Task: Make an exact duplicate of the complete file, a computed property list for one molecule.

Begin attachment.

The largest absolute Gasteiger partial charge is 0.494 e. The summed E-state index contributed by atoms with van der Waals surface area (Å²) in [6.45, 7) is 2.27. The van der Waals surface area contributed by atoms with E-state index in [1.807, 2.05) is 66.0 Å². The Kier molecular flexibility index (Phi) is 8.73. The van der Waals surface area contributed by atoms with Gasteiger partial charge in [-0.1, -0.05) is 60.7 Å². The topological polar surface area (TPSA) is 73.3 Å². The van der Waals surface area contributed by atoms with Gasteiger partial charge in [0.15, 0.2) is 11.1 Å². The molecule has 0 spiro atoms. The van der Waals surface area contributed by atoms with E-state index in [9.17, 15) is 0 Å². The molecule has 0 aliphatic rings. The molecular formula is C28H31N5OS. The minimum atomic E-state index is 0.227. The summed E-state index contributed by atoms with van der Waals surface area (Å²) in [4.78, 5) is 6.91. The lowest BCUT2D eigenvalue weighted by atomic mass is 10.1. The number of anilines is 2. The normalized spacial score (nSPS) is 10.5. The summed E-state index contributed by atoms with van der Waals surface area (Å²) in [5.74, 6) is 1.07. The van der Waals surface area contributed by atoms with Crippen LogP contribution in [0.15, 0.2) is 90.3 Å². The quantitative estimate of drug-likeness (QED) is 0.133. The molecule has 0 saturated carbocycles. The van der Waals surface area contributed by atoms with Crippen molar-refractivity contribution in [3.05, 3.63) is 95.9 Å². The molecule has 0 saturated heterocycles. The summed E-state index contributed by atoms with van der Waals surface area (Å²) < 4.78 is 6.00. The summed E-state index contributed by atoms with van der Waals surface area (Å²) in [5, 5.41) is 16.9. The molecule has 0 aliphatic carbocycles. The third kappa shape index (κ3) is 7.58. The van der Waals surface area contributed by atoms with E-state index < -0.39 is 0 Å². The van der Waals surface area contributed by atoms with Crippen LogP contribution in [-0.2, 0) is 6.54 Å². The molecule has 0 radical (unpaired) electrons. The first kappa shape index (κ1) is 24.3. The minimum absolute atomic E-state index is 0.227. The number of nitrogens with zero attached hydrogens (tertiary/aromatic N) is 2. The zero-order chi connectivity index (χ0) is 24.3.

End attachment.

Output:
The largest absolute Gasteiger partial charge is 0.494 e. The summed E-state index contributed by atoms with van der Waals surface area (Å²) in [6.45, 7) is 2.27. The van der Waals surface area contributed by atoms with E-state index in [1.807, 2.05) is 66.0 Å². The Kier molecular flexibility index (Phi) is 8.73. The van der Waals surface area contributed by atoms with Gasteiger partial charge in [-0.1, -0.05) is 60.7 Å². The topological polar surface area (TPSA) is 73.3 Å². The van der Waals surface area contributed by atoms with Gasteiger partial charge in [0.15, 0.2) is 11.1 Å². The molecule has 0 spiro atoms. The van der Waals surface area contributed by atoms with E-state index in [9.17, 15) is 0 Å². The molecule has 0 aliphatic rings. The molecular formula is C28H31N5OS. The minimum atomic E-state index is 0.227. The summed E-state index contributed by atoms with van der Waals surface area (Å²) in [4.78, 5) is 6.91. The lowest BCUT2D eigenvalue weighted by atomic mass is 10.1. The number of anilines is 2. The normalized spacial score (nSPS) is 10.5. The summed E-state index contributed by atoms with van der Waals surface area (Å²) in [5.74, 6) is 1.07. The van der Waals surface area contributed by atoms with Crippen LogP contribution in [0.15, 0.2) is 90.3 Å². The quantitative estimate of drug-likeness (QED) is 0.133. The molecule has 0 saturated carbocycles. The van der Waals surface area contributed by atoms with Crippen molar-refractivity contribution in [3.05, 3.63) is 95.9 Å². The molecule has 0 saturated heterocycles. The summed E-state index contributed by atoms with van der Waals surface area (Å²) < 4.78 is 6.00. The summed E-state index contributed by atoms with van der Waals surface area (Å²) in [5, 5.41) is 16.9. The molecule has 0 aliphatic carbocycles. The third kappa shape index (κ3) is 7.58. The van der Waals surface area contributed by atoms with E-state index < -0.39 is 0 Å². The van der Waals surface area contributed by atoms with Crippen LogP contribution in [-0.2, 0) is 6.54 Å². The molecule has 0 radical (unpaired) electrons. The first kappa shape index (κ1) is 24.3. The minimum absolute atomic E-state index is 0.227. The number of nitrogens with zero attached hydrogens (tertiary/aromatic N) is 2. The zero-order chi connectivity index (χ0) is 24.3.